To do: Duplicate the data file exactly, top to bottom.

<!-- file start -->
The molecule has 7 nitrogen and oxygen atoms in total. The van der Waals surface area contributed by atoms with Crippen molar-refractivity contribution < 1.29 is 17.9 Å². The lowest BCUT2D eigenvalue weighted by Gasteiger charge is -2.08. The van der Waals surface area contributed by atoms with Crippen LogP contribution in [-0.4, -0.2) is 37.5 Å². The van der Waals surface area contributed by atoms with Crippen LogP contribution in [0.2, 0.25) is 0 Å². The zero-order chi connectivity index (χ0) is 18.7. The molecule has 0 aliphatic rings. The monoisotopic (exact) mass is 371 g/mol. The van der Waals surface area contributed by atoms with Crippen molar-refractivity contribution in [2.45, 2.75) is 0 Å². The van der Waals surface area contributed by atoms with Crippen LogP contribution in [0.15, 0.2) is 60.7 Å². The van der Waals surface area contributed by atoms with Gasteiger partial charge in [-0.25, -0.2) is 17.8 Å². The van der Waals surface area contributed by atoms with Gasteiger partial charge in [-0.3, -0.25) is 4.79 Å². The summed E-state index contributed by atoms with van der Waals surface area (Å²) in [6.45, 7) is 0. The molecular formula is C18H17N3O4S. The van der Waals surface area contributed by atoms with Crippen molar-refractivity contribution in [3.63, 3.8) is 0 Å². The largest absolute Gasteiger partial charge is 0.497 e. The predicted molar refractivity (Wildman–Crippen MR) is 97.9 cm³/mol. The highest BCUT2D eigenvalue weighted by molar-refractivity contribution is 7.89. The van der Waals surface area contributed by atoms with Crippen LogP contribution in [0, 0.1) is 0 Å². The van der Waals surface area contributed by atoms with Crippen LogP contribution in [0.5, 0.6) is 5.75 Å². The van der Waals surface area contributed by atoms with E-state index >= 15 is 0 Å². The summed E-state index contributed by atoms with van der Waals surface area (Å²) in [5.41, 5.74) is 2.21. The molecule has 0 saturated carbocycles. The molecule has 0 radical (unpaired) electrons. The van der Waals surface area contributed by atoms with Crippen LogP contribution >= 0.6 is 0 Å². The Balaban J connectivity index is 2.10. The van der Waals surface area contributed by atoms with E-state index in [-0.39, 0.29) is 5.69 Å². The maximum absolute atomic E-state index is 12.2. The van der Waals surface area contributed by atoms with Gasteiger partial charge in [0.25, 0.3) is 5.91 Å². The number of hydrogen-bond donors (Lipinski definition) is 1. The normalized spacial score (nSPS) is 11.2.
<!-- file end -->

The molecule has 7 nitrogen and oxygen atoms in total. The van der Waals surface area contributed by atoms with Crippen molar-refractivity contribution < 1.29 is 17.9 Å². The lowest BCUT2D eigenvalue weighted by Gasteiger charge is -2.08. The van der Waals surface area contributed by atoms with Crippen LogP contribution in [-0.4, -0.2) is 37.5 Å². The van der Waals surface area contributed by atoms with Crippen LogP contribution in [0.2, 0.25) is 0 Å². The zero-order chi connectivity index (χ0) is 18.7. The molecule has 0 aliphatic rings. The monoisotopic (exact) mass is 371 g/mol. The van der Waals surface area contributed by atoms with Crippen molar-refractivity contribution in [2.45, 2.75) is 0 Å². The van der Waals surface area contributed by atoms with Crippen LogP contribution in [0.15, 0.2) is 60.7 Å². The van der Waals surface area contributed by atoms with Gasteiger partial charge in [-0.25, -0.2) is 17.8 Å². The van der Waals surface area contributed by atoms with Gasteiger partial charge in [-0.3, -0.25) is 4.79 Å². The summed E-state index contributed by atoms with van der Waals surface area (Å²) in [6.45, 7) is 0. The molecular formula is C18H17N3O4S. The van der Waals surface area contributed by atoms with Crippen molar-refractivity contribution in [3.63, 3.8) is 0 Å². The largest absolute Gasteiger partial charge is 0.497 e. The predicted molar refractivity (Wildman–Crippen MR) is 97.9 cm³/mol. The highest BCUT2D eigenvalue weighted by molar-refractivity contribution is 7.89. The van der Waals surface area contributed by atoms with Crippen LogP contribution in [0, 0.1) is 0 Å². The van der Waals surface area contributed by atoms with Crippen LogP contribution in [0.5, 0.6) is 5.75 Å². The van der Waals surface area contributed by atoms with E-state index >= 15 is 0 Å². The summed E-state index contributed by atoms with van der Waals surface area (Å²) in [5.41, 5.74) is 2.21. The molecule has 0 saturated carbocycles. The molecule has 0 radical (unpaired) electrons. The van der Waals surface area contributed by atoms with Crippen LogP contribution >= 0.6 is 0 Å². The Balaban J connectivity index is 2.10. The van der Waals surface area contributed by atoms with E-state index in [-0.39, 0.29) is 5.69 Å². The maximum absolute atomic E-state index is 12.2. The van der Waals surface area contributed by atoms with Gasteiger partial charge in [0.25, 0.3) is 5.91 Å². The number of hydrogen-bond donors (Lipinski definition) is 1. The normalized spacial score (nSPS) is 11.2.